How to Make Eco-Friendly, Easy Flower Arrangements At Home

Florist Ingrid Carozzi stands at a table full of flowers arranging colorful bouquets.

Ashley Peraino

Katie picks Ingrid Carozzi’s brain about all things floral.

In a recent live event, Katie chatted with Ellie’s wedding florist Ingrid Carozzi — of Brooklyn’s Tin Can Studios — about a fresh take on flower arrangements. These aren’t the standard wedding centerpiece of equal-length white roses that stick upward in a tall, thin vase. While there’s absolutely nothing wrong with that traditional look (it’s popular for a reason!), Carozzi’s style is — in her own words — painterly. Think bright, contrasting colors, varying textures, and stems of different lengths. The result is a show-stopping burst of color that seems to overflow from the vase without looking messy or unkempt. Plus, Carozzi cuts down on waste by using tools that do away with the need for floral foam. Since foam isn’t a very sustainable material, we’re pretty pumped to learn about alternatives.

We seriously recommend you watch the entire live tutorial to get a thorough walkthrough, especially if you’re a visual learner. However, if you’re low on time, we’ve pulled some of Carozzi’s most useful tips and tricks so that you can still join in on the fun. With just some chicken wire, a flower frog, a bit of tape, and your favorite vase or bowl (here’s one of our favorites), you can start on your own floral journey. You can use your new skills to decorate for parties, arrange thoughtful gifts, or brighten your space as an exquisitely beautiful form of self-care. And if you need a dose of extra inspiration, check out Ellie’s breathtaking wedding trellis.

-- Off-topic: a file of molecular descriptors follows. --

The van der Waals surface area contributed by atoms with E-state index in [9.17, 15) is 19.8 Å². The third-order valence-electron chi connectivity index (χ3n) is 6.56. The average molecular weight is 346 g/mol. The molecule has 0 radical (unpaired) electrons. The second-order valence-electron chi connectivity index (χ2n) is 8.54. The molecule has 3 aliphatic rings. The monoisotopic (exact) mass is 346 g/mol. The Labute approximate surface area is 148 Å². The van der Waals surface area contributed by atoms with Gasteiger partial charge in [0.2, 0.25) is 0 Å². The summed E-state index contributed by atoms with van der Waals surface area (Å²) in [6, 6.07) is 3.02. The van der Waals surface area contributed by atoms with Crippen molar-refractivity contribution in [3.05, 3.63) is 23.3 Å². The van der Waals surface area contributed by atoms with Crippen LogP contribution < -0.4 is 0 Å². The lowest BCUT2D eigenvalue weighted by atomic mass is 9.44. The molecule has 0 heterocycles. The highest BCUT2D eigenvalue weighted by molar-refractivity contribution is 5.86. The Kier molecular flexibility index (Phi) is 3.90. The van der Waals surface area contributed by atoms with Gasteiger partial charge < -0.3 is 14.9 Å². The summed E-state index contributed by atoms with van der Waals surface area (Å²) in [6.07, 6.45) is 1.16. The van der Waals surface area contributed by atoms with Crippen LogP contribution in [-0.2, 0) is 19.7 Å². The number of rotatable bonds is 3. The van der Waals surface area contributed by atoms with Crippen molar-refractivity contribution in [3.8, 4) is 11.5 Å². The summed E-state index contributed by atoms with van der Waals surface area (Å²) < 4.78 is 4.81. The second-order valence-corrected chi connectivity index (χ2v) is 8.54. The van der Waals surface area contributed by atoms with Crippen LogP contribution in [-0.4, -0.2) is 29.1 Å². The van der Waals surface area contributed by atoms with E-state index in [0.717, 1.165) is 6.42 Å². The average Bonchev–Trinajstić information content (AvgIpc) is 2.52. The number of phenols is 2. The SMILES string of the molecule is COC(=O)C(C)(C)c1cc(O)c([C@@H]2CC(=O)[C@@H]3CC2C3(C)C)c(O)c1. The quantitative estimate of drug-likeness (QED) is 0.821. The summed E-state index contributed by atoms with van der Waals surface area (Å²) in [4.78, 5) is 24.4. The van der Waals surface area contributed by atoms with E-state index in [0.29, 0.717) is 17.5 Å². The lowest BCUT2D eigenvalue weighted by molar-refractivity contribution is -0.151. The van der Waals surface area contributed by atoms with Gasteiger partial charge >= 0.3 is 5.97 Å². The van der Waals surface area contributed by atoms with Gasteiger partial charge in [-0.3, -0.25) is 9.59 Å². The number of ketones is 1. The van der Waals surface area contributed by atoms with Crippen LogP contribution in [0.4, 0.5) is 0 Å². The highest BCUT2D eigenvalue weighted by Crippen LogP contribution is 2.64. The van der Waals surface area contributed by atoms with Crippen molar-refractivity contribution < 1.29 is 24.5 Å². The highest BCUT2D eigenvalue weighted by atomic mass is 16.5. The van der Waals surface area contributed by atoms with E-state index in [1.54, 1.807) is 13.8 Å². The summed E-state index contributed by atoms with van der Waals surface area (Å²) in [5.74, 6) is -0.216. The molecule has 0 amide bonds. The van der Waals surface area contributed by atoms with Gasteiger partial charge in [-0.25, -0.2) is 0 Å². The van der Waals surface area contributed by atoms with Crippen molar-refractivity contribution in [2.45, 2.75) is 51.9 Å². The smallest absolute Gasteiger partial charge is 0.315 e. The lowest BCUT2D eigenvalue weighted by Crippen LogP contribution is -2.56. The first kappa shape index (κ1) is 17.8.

Ingrid Carozzi’s Essential Flower Arranging Tips

Secure your stems with a flower frog: “A flower frog is one of the best tools to have if you want to work with flowers because it holds your stems in place. You can move them around or back and forth. But be careful with your flower frog — it’s sharp.”

Use chicken wire and floral tape instead of foam: “Chicken wire will help hold the flowers in place. Create a little ball of chicken wire and put it on top of the frog. That way, we have two things that are supporting our flowers. Use floral tape to secure the chicken wire to your vase. Cut two strips of tape and place them on top of the chicken wire in the shape of an X to hold the chicken wire still.”

Water 101: “Fill the vase or bowl with water all the way up to the edge. Rewater consistently, especially the day after you’ve made the arrangement because they drink the most on the first day. The harder the stems, the warmer the water can be. If your flowers are sort of wilting, I always suggest flipping them upside down and then wrapping them with tissue paper — like a cast. Basically, give them a fresh cut and then put them in water.”

Only allow stems in the water: “Make sure there’s no foliage underneath the water line when you’re making your arrangement — the leaves will quickly rot, which will shorten the life of your arrangement.”

Have fun with asymmetry: “​​The way I describe our arrangements is like a book with different chapters. So if you’re moving around and looking at the arrangement, there are different stories within the same arrangements.”

Work with the flowers, not against them: “​​Sometimes you need to let the flower go where it wants to go. Usually, I look at the flower, see how it’s tipping and then I let it do that in the base.”

Replace flowers when they start to wilt: “Notice some individual flowers are starting to die? Don’t dump the entire arrangement. You can replace individual flowers in your arrangement as needed.”